There are a few ways in which I do this.
One way is to try to focus away from the distractions. Focus on the breath, for example, and every time there is a distraction, return focus to the breath. It's much more challenging, but with greater challenge comes greater benefits. However, if it's too challenging to the point of excessive frustration, that may not be the best way to go.
I used to only meditate with eyes closed. The downside of eyes open is that it's more challenging because there are more potential distractions. On the other hand, when one gets the hang of eyes-open, it's much, much easier to generalize the meditative state to everyday life.
Another general approach is to use the distractions instead of trying to tune them out. For example, I might watch my body and whenever there is an external noise, I disregard the noise (let it stay in the background of attention) while I watch what response to the noise is triggered in the body. This would essentially be mindfulness of vedana. If I'm doing eyes closed, I might watch to see if any thoughts (images, words) are triggered by the sound. This could also be done eyes opened, since we daydream all the time with eyes opened, so we can watch for visual/verbal thoughts triggered when eyes are opened. Again, it's much harder, but if you can watch your thoughts arise and pass with eyes opened then you've got a leg up on the daily daydreaming mind. I watch the thoughts but defocus from them, noticing that an "image is happening" or "words are happening," noting the process rather than the content. On this level, we are just aware of arising and passing, which is mindfulness of anicca.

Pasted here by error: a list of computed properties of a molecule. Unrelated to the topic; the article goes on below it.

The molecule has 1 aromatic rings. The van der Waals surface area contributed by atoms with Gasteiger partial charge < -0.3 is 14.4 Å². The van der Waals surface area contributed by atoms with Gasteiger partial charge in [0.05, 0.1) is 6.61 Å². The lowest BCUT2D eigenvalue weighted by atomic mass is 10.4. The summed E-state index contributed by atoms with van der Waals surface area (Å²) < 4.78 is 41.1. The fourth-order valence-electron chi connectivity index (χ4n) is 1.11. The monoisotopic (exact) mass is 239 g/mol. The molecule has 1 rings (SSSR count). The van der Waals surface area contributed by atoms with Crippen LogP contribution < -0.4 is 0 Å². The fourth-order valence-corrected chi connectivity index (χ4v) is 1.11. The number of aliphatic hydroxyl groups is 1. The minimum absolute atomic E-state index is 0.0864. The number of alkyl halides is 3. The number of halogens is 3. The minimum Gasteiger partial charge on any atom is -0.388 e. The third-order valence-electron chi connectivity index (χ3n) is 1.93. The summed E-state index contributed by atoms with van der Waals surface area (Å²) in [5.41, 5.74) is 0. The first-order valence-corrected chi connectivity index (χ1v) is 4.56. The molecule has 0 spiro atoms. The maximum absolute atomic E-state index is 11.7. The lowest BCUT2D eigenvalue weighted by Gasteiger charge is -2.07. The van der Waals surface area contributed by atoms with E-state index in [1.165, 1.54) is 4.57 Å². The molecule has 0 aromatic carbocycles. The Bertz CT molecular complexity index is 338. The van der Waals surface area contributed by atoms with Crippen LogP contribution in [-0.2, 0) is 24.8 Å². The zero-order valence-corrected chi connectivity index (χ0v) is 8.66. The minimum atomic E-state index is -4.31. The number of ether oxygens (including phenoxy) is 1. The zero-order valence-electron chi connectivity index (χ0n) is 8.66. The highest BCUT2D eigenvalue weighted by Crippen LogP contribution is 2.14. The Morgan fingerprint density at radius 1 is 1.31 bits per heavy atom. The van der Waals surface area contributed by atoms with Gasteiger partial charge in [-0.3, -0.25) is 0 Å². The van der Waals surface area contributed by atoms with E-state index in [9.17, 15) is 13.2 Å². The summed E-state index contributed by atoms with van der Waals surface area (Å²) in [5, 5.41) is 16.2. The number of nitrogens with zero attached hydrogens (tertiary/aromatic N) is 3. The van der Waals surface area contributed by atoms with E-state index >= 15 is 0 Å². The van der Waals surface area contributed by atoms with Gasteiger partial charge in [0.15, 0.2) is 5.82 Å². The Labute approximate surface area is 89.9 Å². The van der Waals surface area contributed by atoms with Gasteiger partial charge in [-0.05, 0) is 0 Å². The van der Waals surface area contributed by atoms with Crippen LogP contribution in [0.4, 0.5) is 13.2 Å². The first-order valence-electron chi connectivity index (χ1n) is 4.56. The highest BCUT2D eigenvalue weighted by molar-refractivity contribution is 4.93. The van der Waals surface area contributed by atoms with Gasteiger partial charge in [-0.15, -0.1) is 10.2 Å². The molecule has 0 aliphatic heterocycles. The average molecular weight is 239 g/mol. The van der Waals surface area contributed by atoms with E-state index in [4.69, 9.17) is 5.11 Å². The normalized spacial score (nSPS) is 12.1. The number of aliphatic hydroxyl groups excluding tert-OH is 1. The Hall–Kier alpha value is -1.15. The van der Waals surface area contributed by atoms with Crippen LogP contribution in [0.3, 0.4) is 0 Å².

Another possibility is to do loving-kindness to other people, near or far. This can be done eyes opened. It may not be as deep as when in a quiet room, but it is more diffused, again generalizing it to one's everyday life.
So not only is it possible to do meditation in public places, I'd say it's advantageous.